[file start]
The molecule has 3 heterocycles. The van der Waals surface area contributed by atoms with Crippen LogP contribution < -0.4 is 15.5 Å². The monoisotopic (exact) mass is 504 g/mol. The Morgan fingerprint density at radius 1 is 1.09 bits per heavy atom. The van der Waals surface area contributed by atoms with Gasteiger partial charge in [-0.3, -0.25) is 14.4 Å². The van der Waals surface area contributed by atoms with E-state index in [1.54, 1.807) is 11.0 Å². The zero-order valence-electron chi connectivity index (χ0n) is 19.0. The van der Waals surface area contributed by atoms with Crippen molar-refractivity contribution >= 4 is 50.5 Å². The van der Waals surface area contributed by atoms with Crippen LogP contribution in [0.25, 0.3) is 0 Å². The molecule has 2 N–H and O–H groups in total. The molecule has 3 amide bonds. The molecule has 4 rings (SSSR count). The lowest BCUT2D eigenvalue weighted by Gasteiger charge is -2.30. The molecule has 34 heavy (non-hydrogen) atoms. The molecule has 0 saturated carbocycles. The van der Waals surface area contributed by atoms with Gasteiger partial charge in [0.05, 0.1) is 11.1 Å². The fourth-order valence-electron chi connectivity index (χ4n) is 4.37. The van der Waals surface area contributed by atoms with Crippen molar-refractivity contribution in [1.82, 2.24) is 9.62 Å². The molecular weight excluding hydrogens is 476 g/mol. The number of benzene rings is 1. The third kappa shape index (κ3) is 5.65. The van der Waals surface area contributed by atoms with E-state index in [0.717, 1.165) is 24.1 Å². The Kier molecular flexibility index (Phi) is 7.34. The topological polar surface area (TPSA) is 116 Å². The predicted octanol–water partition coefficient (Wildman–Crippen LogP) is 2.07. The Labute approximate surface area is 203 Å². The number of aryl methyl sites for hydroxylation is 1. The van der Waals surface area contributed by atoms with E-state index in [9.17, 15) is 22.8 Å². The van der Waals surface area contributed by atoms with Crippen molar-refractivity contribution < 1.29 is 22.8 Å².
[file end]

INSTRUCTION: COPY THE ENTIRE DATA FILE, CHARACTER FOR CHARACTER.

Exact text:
The molecule has 3 heterocycles. The van der Waals surface area contributed by atoms with Crippen LogP contribution < -0.4 is 15.5 Å². The monoisotopic (exact) mass is 504 g/mol. The Morgan fingerprint density at radius 1 is 1.09 bits per heavy atom. The van der Waals surface area contributed by atoms with Gasteiger partial charge in [-0.3, -0.25) is 14.4 Å². The van der Waals surface area contributed by atoms with E-state index in [1.54, 1.807) is 11.0 Å². The zero-order valence-electron chi connectivity index (χ0n) is 19.0. The van der Waals surface area contributed by atoms with Crippen molar-refractivity contribution >= 4 is 50.5 Å². The van der Waals surface area contributed by atoms with Crippen LogP contribution in [0.25, 0.3) is 0 Å². The molecule has 2 N–H and O–H groups in total. The molecule has 3 amide bonds. The molecule has 4 rings (SSSR count). The lowest BCUT2D eigenvalue weighted by Gasteiger charge is -2.30. The molecule has 34 heavy (non-hydrogen) atoms. The molecule has 0 saturated carbocycles. The van der Waals surface area contributed by atoms with Gasteiger partial charge in [0.05, 0.1) is 11.1 Å². The fourth-order valence-electron chi connectivity index (χ4n) is 4.37. The van der Waals surface area contributed by atoms with Crippen molar-refractivity contribution in [1.82, 2.24) is 9.62 Å². The molecular weight excluding hydrogens is 476 g/mol. The number of benzene rings is 1. The third kappa shape index (κ3) is 5.65. The van der Waals surface area contributed by atoms with E-state index in [0.717, 1.165) is 24.1 Å². The Kier molecular flexibility index (Phi) is 7.34. The topological polar surface area (TPSA) is 116 Å². The predicted octanol–water partition coefficient (Wildman–Crippen LogP) is 2.07. The Labute approximate surface area is 203 Å². The number of aryl methyl sites for hydroxylation is 1. The van der Waals surface area contributed by atoms with E-state index in [9.17, 15) is 22.8 Å². The van der Waals surface area contributed by atoms with Crippen molar-refractivity contribution < 1.29 is 22.8 Å².